24. 24. Basal Metabolic Rate Determinants •Body size •Sex •body Temperature •State of Nutrition/body condition •climate •Relaxation of muscle tension •hormone secretions •hyperthyroidism •hypothyroidism
  25. 25. Water, bone and fat do not actively participate in energy metabolism since the seat of energy exchange is in the active protoplasm or in the muscles. •Thus, women usually have a lower basal metabolic rate than men. •Non - athletes lower than athletes by about 5% •The skeletal muscles expend almost 1/5 of the resting metabolism.
  26. 26. Women have 6 - 10% lower basal metabolic rates than men because of sex differences in body mass and hormones. Women usually have more adipose tissue. Adipose tissue is much less metabolically active than in lean tissue SEX
  27. 27. BODY SIZE A tall, lean man will have higher basal metabolism than a stout, short person of the same weight because of the greater surface in the former. BODY TEMPERATURE ºTemp as in fever •will cause 13% rise for each degree above 37 ºC. º Temp •shivering results and as response, BMR increases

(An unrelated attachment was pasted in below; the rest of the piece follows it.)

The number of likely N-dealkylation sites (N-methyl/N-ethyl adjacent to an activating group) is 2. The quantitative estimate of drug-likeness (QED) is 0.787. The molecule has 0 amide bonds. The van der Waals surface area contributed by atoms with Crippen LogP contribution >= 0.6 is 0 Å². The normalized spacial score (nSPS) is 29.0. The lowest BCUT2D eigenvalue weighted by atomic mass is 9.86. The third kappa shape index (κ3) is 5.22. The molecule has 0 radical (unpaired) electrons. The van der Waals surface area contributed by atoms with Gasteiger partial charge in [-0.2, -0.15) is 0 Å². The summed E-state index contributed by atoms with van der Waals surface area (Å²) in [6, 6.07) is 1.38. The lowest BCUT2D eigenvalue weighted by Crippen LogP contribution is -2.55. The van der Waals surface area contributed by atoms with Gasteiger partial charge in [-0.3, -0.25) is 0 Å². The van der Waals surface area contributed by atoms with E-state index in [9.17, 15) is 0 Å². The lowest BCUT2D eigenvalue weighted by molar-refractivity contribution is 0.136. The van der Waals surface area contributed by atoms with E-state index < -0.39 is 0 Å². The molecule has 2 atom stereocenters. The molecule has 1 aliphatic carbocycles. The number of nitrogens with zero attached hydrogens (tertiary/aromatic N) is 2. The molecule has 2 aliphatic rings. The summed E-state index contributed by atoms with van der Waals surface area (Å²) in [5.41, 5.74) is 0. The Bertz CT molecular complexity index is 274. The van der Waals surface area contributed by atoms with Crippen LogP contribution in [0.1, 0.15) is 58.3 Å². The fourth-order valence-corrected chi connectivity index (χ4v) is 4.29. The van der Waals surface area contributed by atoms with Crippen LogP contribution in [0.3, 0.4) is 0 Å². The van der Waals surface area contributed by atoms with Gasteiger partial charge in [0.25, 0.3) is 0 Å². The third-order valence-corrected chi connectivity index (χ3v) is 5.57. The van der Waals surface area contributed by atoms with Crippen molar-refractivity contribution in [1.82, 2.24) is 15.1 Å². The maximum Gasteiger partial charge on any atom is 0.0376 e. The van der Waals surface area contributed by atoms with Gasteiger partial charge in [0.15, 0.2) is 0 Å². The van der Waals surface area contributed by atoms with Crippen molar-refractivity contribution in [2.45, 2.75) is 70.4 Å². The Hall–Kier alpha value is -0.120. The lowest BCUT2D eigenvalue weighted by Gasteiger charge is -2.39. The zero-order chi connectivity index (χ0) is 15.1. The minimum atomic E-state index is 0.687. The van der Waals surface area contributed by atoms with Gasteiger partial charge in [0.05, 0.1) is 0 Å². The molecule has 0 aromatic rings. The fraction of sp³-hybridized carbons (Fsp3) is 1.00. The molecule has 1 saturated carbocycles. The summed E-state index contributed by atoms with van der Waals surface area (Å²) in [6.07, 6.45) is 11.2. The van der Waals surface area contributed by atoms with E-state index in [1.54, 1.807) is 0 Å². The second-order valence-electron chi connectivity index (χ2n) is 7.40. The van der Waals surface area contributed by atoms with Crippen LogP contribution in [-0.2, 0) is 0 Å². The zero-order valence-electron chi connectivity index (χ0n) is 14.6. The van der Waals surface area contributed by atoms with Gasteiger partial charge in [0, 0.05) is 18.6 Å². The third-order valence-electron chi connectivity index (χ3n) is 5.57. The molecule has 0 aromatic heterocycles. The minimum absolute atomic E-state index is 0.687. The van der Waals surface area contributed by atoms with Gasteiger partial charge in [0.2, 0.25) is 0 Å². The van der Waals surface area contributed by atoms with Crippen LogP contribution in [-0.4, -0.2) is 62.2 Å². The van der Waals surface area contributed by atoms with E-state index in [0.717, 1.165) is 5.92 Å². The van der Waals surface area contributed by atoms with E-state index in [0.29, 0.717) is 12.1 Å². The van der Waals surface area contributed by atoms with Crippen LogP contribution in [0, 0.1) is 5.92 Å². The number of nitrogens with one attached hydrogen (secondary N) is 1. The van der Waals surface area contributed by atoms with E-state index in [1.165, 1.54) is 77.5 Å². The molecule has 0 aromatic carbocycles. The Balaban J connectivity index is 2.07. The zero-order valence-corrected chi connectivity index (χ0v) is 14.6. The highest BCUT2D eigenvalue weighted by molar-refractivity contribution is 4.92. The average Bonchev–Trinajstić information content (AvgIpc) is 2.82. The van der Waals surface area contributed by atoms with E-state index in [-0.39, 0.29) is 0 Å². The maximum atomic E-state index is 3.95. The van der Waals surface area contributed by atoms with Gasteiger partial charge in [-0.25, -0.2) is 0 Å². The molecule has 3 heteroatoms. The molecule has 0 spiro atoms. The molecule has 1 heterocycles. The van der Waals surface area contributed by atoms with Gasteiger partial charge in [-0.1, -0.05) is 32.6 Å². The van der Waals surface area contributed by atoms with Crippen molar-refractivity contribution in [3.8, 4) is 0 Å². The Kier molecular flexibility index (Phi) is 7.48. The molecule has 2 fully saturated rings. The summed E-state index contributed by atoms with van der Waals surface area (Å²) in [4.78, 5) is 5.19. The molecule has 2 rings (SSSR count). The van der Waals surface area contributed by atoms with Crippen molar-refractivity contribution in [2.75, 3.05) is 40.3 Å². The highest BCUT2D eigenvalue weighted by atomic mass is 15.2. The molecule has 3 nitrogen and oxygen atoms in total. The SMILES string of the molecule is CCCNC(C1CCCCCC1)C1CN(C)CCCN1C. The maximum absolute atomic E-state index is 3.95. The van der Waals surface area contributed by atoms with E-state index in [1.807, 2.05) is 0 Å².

28. 28. GROWTH The growth hormone stimulates cell metabolism and raises BMR 15% - 20% Thus, the BMR slowly rises during the first 5 years of life, levels off somewhat, rises again just before and during puberty, and then gradually declines into old age.
  29. 29. CLIMATE The adjustment is based more on the amount of physical activity performed on account of climate. AGE BMR declines during old age due to the slowing down of body processes. There is a decrease of 5% for each decade between 40 - 58 years. For decades 60 - 69 and 70 and above, the decrement is increased to 10% per decade.
  30. 30. PREGNANCY AND LACTATION During pregnancy and lactation, the BMR is increased by 20 - 25% because of the development of the fetus and placenta or an increase in metabolic activity of the maternal tissues. Energy expended during lactation.